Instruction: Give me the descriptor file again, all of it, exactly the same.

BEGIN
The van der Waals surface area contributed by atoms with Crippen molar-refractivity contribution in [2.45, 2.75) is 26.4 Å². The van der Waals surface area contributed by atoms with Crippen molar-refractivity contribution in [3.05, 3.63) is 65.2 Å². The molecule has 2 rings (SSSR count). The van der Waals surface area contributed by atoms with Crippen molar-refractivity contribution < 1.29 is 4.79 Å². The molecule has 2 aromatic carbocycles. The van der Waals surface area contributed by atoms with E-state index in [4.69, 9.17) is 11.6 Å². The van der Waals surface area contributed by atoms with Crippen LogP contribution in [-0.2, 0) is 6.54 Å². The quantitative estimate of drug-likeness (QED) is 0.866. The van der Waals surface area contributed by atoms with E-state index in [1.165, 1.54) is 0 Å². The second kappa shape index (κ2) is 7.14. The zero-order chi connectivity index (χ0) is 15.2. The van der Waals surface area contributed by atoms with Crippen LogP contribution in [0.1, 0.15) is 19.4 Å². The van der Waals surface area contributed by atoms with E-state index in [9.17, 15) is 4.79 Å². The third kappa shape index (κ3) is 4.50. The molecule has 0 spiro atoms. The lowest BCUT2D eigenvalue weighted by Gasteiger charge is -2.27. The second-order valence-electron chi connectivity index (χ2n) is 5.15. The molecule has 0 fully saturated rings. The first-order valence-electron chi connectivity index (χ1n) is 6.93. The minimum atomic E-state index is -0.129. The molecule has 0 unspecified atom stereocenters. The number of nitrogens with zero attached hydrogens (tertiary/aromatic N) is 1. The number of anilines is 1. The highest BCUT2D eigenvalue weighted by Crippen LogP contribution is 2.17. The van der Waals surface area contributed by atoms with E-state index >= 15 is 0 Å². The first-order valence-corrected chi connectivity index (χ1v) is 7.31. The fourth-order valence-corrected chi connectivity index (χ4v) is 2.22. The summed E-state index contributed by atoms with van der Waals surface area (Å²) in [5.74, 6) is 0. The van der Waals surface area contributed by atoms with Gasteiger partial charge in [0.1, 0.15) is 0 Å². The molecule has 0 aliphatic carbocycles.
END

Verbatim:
The van der Waals surface area contributed by atoms with Crippen molar-refractivity contribution in [2.45, 2.75) is 26.4 Å². The van der Waals surface area contributed by atoms with Crippen molar-refractivity contribution in [3.05, 3.63) is 65.2 Å². The molecule has 2 rings (SSSR count). The van der Waals surface area contributed by atoms with Crippen molar-refractivity contribution < 1.29 is 4.79 Å². The molecule has 2 aromatic carbocycles. The van der Waals surface area contributed by atoms with E-state index in [4.69, 9.17) is 11.6 Å². The van der Waals surface area contributed by atoms with Crippen LogP contribution in [-0.2, 0) is 6.54 Å². The quantitative estimate of drug-likeness (QED) is 0.866. The van der Waals surface area contributed by atoms with E-state index in [1.165, 1.54) is 0 Å². The second kappa shape index (κ2) is 7.14. The zero-order chi connectivity index (χ0) is 15.2. The van der Waals surface area contributed by atoms with Crippen LogP contribution in [0.1, 0.15) is 19.4 Å². The van der Waals surface area contributed by atoms with E-state index in [9.17, 15) is 4.79 Å². The third kappa shape index (κ3) is 4.50. The molecule has 0 spiro atoms. The lowest BCUT2D eigenvalue weighted by Gasteiger charge is -2.27. The second-order valence-electron chi connectivity index (χ2n) is 5.15. The molecule has 0 fully saturated rings. The first-order valence-electron chi connectivity index (χ1n) is 6.93. The minimum atomic E-state index is -0.129. The molecule has 0 unspecified atom stereocenters. The number of nitrogens with zero attached hydrogens (tertiary/aromatic N) is 1. The number of anilines is 1. The highest BCUT2D eigenvalue weighted by Crippen LogP contribution is 2.17. The van der Waals surface area contributed by atoms with E-state index >= 15 is 0 Å². The first-order valence-corrected chi connectivity index (χ1v) is 7.31. The fourth-order valence-corrected chi connectivity index (χ4v) is 2.22. The summed E-state index contributed by atoms with van der Waals surface area (Å²) in [5.74, 6) is 0. The van der Waals surface area contributed by atoms with Gasteiger partial charge in [0.1, 0.15) is 0 Å². The molecule has 0 aliphatic carbocycles.